Wednesday, September 6, 2017

Roots of Bitterness

Encouragement for your daily walk with God 

The author of Hebrews shouted out a warning, “don’t be like this sinner” (paraphrasing 12.16). He then chose one of Isaac’s sons as an example of what NOT to be like. Can I tell you that it came as a surprise to me that he didn’t choose Jacob? That would have been the obvious choice. His name in Hebrew means, supplanter - to supersede and replace, in his case, by deception. But instead, he said, “Don’t be like Esau.” 

Sure, Jacob deceived Isaac and stole Esau’s blessing (Genesis 27). That was a terrible sin. But Esau became embittered to the point that he wanted to kill Jacob. And the teaching of the Torah indicates that God seems more concerned about someone taking offense than someone causing the offense. 

Jesus taught something similar in Matthew 7. He warned us to be watchful for the plank in our eye rather than the splinter in someone else’s eye. Focusing on the harm done to you is like a 2X4 sticking in your eye. In other words, the worse sin is bitterness. Always!

Esau was young when he sold his inheritance. It’s possible that he misunderstood what he had done, assuming he was entitled to an inheritance no matter what he did. He was wrong. An inheritance isn’t an entitlement. It’s a gift, something you can't earn. Someone else earned all the stuff, then gives it to you. 

By way of application, much of the bitterness in the world today comes from an entitlement mentality. It’s true of the spiritual realm too. Entitlement thinking is like legalism — I pay you something, then you give me what I deserve. And some have come to think of God that way. “I’ve served you, God, now I deserve a blessing.” Or, maybe worse, “I’m your child, God, give me what’s mine as a King’s child.”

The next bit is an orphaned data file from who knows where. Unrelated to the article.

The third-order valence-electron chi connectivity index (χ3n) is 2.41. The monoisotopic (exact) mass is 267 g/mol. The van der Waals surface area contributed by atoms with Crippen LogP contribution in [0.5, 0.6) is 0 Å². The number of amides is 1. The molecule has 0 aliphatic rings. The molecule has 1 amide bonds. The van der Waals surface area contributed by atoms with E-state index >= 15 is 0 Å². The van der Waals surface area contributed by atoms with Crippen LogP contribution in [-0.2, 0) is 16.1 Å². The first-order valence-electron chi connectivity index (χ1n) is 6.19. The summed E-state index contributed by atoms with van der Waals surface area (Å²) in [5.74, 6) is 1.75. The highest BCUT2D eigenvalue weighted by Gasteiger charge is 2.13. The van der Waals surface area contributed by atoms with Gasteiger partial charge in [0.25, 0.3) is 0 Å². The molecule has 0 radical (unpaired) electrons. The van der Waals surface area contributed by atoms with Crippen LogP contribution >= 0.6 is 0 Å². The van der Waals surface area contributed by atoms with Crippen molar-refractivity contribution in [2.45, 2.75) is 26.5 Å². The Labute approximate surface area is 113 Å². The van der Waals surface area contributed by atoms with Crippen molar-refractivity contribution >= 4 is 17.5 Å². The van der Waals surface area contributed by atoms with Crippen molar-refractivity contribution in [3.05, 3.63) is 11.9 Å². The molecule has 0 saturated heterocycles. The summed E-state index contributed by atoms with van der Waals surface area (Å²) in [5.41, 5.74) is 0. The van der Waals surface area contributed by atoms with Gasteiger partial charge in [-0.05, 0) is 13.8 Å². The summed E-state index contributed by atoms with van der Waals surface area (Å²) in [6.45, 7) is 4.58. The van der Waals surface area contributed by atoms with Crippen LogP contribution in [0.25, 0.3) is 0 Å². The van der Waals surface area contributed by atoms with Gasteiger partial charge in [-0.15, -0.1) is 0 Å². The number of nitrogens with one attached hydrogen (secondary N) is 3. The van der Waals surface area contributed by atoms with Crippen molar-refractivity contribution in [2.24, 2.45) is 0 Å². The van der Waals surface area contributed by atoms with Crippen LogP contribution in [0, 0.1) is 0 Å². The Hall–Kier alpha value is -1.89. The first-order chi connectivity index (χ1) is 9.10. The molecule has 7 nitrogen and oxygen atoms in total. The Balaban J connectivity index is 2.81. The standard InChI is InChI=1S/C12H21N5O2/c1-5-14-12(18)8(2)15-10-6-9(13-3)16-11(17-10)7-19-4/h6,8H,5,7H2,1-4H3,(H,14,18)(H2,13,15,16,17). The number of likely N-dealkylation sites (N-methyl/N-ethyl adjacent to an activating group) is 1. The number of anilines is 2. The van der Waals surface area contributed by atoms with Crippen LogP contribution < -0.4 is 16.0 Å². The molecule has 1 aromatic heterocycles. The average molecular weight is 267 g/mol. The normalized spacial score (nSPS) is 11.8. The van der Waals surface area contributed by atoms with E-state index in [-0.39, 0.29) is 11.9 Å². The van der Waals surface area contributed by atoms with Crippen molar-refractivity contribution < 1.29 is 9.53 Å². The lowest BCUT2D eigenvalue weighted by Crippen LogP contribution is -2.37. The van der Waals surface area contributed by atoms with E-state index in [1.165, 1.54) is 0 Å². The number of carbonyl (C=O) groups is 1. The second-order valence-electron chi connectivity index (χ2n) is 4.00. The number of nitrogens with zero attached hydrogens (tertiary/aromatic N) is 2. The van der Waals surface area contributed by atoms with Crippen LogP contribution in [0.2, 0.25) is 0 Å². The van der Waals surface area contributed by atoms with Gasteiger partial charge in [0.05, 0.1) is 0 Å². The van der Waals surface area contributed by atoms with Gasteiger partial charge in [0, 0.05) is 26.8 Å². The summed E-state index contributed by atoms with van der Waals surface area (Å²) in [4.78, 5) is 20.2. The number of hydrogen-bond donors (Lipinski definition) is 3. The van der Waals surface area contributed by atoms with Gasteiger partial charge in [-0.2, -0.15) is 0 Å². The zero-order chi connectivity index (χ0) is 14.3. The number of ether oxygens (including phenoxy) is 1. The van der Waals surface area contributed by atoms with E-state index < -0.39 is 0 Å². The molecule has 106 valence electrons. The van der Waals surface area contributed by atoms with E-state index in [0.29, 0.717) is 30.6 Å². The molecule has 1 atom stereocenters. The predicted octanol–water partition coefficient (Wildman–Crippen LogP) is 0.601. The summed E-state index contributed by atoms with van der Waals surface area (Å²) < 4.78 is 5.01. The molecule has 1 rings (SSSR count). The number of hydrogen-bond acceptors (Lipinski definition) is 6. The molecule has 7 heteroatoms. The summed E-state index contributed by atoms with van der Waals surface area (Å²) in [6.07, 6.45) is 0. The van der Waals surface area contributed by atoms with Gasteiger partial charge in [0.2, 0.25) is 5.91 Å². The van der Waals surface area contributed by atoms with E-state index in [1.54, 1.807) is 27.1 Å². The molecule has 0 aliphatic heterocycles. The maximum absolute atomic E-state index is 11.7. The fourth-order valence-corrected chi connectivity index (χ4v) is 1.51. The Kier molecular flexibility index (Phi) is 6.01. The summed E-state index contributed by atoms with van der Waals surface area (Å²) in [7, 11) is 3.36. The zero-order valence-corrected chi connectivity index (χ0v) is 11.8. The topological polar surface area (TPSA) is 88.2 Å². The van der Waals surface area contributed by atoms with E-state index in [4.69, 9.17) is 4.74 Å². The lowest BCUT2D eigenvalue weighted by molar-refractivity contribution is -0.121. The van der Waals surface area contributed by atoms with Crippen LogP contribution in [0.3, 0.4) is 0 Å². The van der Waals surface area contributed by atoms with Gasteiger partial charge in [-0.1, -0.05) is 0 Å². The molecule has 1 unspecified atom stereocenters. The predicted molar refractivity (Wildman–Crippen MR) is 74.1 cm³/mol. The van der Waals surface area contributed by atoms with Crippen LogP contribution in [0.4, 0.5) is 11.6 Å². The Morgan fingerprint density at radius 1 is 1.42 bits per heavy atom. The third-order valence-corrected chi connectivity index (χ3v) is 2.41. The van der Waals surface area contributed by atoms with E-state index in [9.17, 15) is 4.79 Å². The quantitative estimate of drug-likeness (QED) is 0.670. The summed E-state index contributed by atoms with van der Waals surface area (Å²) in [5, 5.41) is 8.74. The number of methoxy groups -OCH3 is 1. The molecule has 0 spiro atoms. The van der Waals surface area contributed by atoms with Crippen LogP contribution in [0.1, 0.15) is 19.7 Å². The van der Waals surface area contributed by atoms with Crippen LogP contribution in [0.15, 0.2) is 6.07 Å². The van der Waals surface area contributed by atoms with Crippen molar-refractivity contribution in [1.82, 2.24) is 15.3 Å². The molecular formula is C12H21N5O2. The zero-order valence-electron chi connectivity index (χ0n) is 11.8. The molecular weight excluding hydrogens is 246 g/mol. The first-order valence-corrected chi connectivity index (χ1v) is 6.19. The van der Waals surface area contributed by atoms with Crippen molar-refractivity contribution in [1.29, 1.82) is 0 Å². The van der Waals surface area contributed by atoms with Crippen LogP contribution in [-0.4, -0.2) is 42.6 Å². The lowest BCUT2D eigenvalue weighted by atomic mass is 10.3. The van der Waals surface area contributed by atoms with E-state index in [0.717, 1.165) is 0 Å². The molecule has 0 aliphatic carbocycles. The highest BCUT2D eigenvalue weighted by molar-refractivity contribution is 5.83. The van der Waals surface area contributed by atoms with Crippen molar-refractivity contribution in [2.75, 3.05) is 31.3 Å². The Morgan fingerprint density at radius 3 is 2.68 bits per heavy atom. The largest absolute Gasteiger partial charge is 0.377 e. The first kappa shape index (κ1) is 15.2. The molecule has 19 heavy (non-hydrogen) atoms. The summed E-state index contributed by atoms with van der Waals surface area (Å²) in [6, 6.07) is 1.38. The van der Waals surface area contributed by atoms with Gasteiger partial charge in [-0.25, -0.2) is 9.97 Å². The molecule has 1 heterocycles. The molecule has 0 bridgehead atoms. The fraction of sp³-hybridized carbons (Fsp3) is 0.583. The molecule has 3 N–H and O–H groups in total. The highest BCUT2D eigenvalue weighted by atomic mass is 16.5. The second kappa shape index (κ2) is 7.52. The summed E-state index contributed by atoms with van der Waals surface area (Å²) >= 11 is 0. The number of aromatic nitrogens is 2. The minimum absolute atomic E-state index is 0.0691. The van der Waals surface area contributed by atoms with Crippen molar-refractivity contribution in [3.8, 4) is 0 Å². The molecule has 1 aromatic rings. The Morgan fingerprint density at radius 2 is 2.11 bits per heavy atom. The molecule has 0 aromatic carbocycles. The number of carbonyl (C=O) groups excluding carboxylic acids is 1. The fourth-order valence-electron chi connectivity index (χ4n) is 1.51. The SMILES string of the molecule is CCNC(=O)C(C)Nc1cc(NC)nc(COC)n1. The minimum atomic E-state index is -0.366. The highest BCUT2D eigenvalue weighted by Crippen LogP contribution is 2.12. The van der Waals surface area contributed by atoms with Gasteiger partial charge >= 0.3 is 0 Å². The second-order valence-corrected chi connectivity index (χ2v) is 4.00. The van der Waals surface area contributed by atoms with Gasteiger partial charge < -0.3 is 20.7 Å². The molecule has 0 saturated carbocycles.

All of God’s good gifts are grace gifts. Life is grace. Health is grace. Prosperity is grace. Relationships are grace. You don’t earn them and you can’t demand them. 

Don’t become like Esau – the embittered one. Taking offense is, in some ways, more toxic than the offense itself. So, how do we deal with it? Turn to Christ who died for all, even those who have hurt you. He became their sin and yours. And, because He has forgiven you, you don’t have to let bitterness take root in your life. Rip it out and live life in abundance (John 10.10). 

See to it that no one falls short of the grace of God and that no bitter root grows up to cause trouble and defile many. Make sure that no one is immoral or godless like Esau, who traded his birthright as the firstborn son for a single meal. Hebrews 12.15-16

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